In the warmer months Governors Island fills up with art, some of it creepy, some of it vaginal, some of it super-phallic, and all of it temporary, to be removed when the weather sours, ferry service gets spotty and the crowds stop coming. But in an announcement last week the Trust for Governors Island awarded a commission for a brand new permanent artwork on the island to British sound artist Susan Philipsz, winner of last year’s Turner Prize.
Philipsz’s new piece, commissioned through New York City’s Percent for Art program, will be unveiled in the island’s 2013 season when new parks and public spaces are completed.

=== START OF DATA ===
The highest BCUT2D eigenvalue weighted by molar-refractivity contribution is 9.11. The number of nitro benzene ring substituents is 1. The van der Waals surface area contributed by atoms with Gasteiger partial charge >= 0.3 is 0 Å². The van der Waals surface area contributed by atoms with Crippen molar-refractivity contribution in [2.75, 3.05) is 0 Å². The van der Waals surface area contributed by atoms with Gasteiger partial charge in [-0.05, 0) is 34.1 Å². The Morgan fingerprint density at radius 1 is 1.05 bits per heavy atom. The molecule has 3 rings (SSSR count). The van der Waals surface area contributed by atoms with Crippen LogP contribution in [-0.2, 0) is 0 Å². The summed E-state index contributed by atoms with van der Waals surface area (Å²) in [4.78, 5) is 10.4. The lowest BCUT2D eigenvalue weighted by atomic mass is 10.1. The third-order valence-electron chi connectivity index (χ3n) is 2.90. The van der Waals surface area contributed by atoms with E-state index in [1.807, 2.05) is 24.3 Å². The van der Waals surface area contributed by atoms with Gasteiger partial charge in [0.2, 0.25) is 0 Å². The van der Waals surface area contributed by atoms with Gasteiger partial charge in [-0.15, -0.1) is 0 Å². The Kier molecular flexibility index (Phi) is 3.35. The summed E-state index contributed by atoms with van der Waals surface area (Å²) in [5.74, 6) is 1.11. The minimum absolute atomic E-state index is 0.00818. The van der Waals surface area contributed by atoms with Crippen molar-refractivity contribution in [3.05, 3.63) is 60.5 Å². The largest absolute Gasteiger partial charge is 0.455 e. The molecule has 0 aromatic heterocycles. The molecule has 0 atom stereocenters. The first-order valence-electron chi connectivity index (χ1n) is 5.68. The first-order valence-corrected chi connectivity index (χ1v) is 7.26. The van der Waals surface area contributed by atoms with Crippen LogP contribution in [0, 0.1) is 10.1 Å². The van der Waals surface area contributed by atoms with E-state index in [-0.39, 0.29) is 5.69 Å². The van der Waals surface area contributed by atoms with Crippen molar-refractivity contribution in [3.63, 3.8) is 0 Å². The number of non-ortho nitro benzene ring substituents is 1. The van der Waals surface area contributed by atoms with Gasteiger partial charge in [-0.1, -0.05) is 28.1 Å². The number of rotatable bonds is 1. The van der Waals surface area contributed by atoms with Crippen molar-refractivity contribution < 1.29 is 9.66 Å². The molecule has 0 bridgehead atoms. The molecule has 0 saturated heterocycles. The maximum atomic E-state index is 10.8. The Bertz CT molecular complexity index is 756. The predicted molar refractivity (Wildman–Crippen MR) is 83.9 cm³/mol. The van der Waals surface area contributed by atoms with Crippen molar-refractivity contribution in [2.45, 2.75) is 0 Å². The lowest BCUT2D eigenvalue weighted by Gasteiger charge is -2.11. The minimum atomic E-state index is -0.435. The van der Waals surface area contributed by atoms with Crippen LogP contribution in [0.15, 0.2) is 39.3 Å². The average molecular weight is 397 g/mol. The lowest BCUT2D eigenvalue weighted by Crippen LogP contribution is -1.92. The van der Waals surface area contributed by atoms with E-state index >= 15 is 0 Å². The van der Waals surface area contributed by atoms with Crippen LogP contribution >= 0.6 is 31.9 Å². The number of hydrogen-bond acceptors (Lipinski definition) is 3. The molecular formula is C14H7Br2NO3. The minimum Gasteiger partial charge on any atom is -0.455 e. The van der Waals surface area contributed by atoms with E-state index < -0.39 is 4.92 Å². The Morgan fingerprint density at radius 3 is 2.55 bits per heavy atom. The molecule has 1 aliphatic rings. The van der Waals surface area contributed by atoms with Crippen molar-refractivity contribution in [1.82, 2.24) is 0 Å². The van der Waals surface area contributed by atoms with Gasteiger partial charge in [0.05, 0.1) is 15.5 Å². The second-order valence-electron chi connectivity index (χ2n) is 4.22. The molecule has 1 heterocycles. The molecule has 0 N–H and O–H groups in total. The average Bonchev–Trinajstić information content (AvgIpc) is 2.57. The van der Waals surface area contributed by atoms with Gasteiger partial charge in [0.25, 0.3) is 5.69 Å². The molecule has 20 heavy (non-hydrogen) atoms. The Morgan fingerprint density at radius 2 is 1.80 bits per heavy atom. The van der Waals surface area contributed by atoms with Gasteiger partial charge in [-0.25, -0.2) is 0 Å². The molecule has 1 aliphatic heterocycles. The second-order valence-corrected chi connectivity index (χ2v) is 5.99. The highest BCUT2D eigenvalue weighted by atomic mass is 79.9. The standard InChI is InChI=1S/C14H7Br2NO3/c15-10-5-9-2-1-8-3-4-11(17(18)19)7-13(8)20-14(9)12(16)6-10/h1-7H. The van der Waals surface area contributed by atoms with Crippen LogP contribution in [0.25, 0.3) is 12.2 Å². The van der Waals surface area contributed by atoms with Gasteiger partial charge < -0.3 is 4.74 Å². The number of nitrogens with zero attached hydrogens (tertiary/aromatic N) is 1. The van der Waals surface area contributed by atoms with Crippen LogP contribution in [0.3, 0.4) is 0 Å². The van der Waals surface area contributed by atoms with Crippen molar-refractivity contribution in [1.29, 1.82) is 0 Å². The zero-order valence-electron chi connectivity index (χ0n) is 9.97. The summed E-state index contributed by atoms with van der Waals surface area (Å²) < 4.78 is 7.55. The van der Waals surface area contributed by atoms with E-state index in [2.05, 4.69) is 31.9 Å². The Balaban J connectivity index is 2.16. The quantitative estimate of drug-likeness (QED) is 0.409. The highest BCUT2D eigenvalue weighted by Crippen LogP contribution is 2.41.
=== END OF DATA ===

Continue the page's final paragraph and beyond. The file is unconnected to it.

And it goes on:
Born in Glasgow and based in Berlin, Philipsz won the prestigious Turner Prize—the highest award for a British contemporary artist—for a sound installation with sculptural components titled “Lowlands” in December of last year.
Philipsz hasn’t selected a site (or several) for her permanent installation at Governors Island. She’s best known for her outdoor sound installations—often situated in parks, historic buildings and other highly-trafficked public spaces—that feature melancholic and mournful singing. To give you an idea, here she is discussing one of her public installations in London, “Surround Me”: